The District VA Ethics Committee determined that the purported conflict was an inconsequential issue raised late in the case by respondent. That Committee further found that respondent carried out no discovery in the case and refused to appear for his client in court. His conduct was therefore part of the pattern of neglect found by the committee.

In the second Watkins matter, respondent was retained in June 1984 to pursue a claim of racial discrimination by several Atlantic City casinos against Watkins' bus company and another bus company. Respondent accepted a $3,000 retainer: $1,500 from grievant and $1,500 from the owner of the second bus company. The matter was thereafter dismissed on November 27, 1985, when defendant's motion for summary judgment was granted. The court reasoned that the plaintiffs no longer owned the bus companies involved and therefore lacked standing to sue.

Although suit was filed in the case, respondent failed to take depositions or interview witnesses whose names were provided by the grievant.

The committee determined that respondent did "practically nothing" to justify the $3,000 fee. His conduct was found to be grossly negligent and constituted a part of the pattern of neglect found by the Committee. DR 6-101; RPC 1.1(a) and (b).

Bristol Matter

Kenneth Bristol sought respondent's representation in a suit against his employer, Conrail, for discriminating against him on the basis of race. Bristol was fired by Conrail in August 1980 for insubordination. Although he was subsequently reinstated, he sought back pay for time lost from work. Respondent filed suit on behalf of Bristol in January 1985. In his answers, respondent admits that discovery was ordered to be completed by August 1, 1985. However, he failed to take any action to develop the facts to support his client's claim. He did not propound interrogatories, interview co-workers or supervisors, review employment records, or conduct any depositions. As a result, the court granted summary judgment in defendant's favor on September 24, 1985, because a prima facie showing of disparate treatment on the basis of race had not been made.

The District VA Ethics Committee determined that respondent neglected this matter and took virtually no action after Bristol paid him an $800 retainer. The hearing panel concluded that respondent failed to carry out a contract of

[118 NJ Page 245]

employment, and demonstrated a lack of due diligence, all in violation of RPC 1.1(a), RPC 1.1(b) and RPC 1.3.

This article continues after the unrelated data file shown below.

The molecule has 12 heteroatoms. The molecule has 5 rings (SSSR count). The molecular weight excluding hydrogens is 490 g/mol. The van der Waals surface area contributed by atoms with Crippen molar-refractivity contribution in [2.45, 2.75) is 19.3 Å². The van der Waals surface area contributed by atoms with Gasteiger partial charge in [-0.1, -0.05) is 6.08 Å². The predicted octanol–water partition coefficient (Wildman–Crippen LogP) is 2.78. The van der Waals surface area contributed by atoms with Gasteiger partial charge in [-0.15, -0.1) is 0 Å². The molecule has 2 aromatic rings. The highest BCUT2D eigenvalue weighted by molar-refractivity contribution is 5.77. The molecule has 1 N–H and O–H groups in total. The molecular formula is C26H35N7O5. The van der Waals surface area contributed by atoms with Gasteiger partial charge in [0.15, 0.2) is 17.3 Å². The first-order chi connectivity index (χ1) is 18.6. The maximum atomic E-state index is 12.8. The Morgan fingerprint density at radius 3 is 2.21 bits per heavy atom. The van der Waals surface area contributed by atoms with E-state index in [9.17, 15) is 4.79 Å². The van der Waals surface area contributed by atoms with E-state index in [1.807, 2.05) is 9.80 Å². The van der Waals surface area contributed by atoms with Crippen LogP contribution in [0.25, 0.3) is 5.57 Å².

Ferreira Matter

Respondent was retained on October 30, 1983, to represent Judite Ferreira and her husband in a personal injury action resulting from an automobile accident. In early 1985, prior to the filing of any civil complaint, respondent learned from his associate that the defendant driver had only $15,000 in insurance coverage, and did not own a home. While respondent's associate testified that she gleaned the policy information from the insurance company's claim representative, that representative testified that he did not recall such a conversation. His notes showed that in [sic] May 15, 1985, in response to an inquiry from respondent, he advised that the policy limits exceeded $15,000.

The Ferreiras investigated and determined that the driver owned a home and had a policy limit of $100,000, rather than the $15,000 stated by respondent. They obtained another attorney and settled the case for $75,000.

The Committee concluded respondent failed to prove vigorous representation and did not properly investigate the case. The panel found that he neglected the matter and thereby violated RPC 1.1(a), RPC 1.1(b) and RPC 1.3.

Henriquez Complaint

In August 1983, David Henriquez paid respondent a total of $750 to represent him in civil rights litigation then pending against Conrail. Although $250 of the amount paid to respondent was for depositions, respondent did not depose anyone. In fact, respondent failed to take any appropriate action to investigate his client's case. Ultimately, respondent advised Henriquez to drop the suit for lack of evidence.